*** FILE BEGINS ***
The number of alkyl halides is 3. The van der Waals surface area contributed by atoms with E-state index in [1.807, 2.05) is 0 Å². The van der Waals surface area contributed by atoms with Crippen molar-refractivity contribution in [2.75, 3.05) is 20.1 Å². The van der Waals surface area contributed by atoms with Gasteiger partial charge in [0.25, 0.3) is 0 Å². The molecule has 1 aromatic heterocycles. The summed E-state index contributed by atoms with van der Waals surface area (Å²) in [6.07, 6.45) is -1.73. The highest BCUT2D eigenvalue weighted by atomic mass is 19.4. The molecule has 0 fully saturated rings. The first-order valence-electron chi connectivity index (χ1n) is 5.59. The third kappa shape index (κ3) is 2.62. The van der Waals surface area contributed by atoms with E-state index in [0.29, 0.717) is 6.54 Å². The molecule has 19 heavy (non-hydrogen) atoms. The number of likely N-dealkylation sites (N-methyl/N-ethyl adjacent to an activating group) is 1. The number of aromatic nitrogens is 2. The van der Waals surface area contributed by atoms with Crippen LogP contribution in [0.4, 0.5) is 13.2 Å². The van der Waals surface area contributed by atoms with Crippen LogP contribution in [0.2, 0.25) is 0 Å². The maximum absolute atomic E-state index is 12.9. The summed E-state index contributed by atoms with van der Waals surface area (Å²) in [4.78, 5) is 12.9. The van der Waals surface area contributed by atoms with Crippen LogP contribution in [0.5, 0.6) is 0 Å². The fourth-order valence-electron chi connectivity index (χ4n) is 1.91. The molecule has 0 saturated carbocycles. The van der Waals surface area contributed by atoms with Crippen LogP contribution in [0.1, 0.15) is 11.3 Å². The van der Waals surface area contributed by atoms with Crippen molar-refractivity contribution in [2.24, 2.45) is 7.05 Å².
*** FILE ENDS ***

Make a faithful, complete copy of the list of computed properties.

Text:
The number of alkyl halides is 3. The van der Waals surface area contributed by atoms with E-state index in [1.807, 2.05) is 0 Å². The van der Waals surface area contributed by atoms with Crippen molar-refractivity contribution in [2.75, 3.05) is 20.1 Å². The van der Waals surface area contributed by atoms with Gasteiger partial charge in [0.25, 0.3) is 0 Å². The molecule has 1 aromatic heterocycles. The summed E-state index contributed by atoms with van der Waals surface area (Å²) in [6.07, 6.45) is -1.73. The highest BCUT2D eigenvalue weighted by atomic mass is 19.4. The molecule has 0 fully saturated rings. The first-order valence-electron chi connectivity index (χ1n) is 5.59. The third kappa shape index (κ3) is 2.62. The van der Waals surface area contributed by atoms with E-state index in [0.29, 0.717) is 6.54 Å². The molecule has 19 heavy (non-hydrogen) atoms. The number of likely N-dealkylation sites (N-methyl/N-ethyl adjacent to an activating group) is 1. The number of aromatic nitrogens is 2. The van der Waals surface area contributed by atoms with Crippen LogP contribution in [0.4, 0.5) is 13.2 Å². The van der Waals surface area contributed by atoms with Crippen LogP contribution in [0.2, 0.25) is 0 Å². The maximum absolute atomic E-state index is 12.9. The summed E-state index contributed by atoms with van der Waals surface area (Å²) in [4.78, 5) is 12.9. The van der Waals surface area contributed by atoms with Crippen LogP contribution in [0.5, 0.6) is 0 Å². The fourth-order valence-electron chi connectivity index (χ4n) is 1.91. The molecule has 0 saturated carbocycles. The van der Waals surface area contributed by atoms with Crippen LogP contribution in [0.1, 0.15) is 11.3 Å². The van der Waals surface area contributed by atoms with Crippen molar-refractivity contribution in [2.24, 2.45) is 7.05 Å².